Thriving deltas: An adaptive approach
Richard Fisher and Ryan Whipple
Deltas are pinnacles of life: they provide environmental wealth to support biodiversity, human population centers, and industrial and agricultural production. Land use, water diversion, flooding, subsidence, salt water intrusion, and ultimately levee failure threaten these complex ecosystems and it is therefore important that dynamic approaches be taken to avoid disaster, and sustain thriving Deltas. This report focuses on the Sacramento-San Joaquin Delta but the lessons learned can be extended across the globe.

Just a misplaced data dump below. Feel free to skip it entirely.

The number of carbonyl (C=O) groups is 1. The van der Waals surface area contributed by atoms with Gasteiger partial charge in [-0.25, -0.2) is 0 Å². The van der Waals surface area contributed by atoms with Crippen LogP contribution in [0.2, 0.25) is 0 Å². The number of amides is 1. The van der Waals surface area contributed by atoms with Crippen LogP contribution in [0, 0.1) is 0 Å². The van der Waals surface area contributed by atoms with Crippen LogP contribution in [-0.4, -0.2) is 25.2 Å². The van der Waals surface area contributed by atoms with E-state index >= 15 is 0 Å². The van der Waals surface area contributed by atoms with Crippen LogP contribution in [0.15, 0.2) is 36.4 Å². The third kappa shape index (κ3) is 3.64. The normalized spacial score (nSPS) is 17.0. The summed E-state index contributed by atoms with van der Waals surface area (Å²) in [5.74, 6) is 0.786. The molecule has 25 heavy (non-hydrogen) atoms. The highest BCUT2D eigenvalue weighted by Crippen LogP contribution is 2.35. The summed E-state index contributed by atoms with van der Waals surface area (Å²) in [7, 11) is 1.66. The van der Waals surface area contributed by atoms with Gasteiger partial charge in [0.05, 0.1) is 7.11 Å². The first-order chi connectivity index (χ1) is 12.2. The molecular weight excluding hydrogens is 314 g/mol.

The Sacramento- San Joaquin Delta is the primary water resource for California’s urban and agricultural development. Sherman Island sits on the western edge of the Delta and is a critical geographic feature in balancing the flux of saltwater in the Delta. However, Sherman Island is at risk of catastrophic failure. Flooding, saltwater intrusion, and ongoing subsidence are current threats that become further exacerbated by global climate change. Through collaboration with industry representatives, inhabitants, academics, and local government officials, the environmental, social, and economic impacts of these issues were holistically addressed. The synthesis of stakeholder input with natural and engineered environments led to the design of an Adaptive Water Management and Agricultural Diversification System (AWMADS) composed of a levee enclosed flood storage and wetland habitat area that can dynamically support hydroponics (soil-less agriculture), aquaculture (concentrated production of aquatic species), and many other optional components over the system’s life. Engineering, socioeconomic, environmental impact and life cycle analyses, and exploration of mitigation strategies demonstrate the theoretical success of the system to protect against flooding, sequester carbon, restore habitats, and reinvigorate the local economy.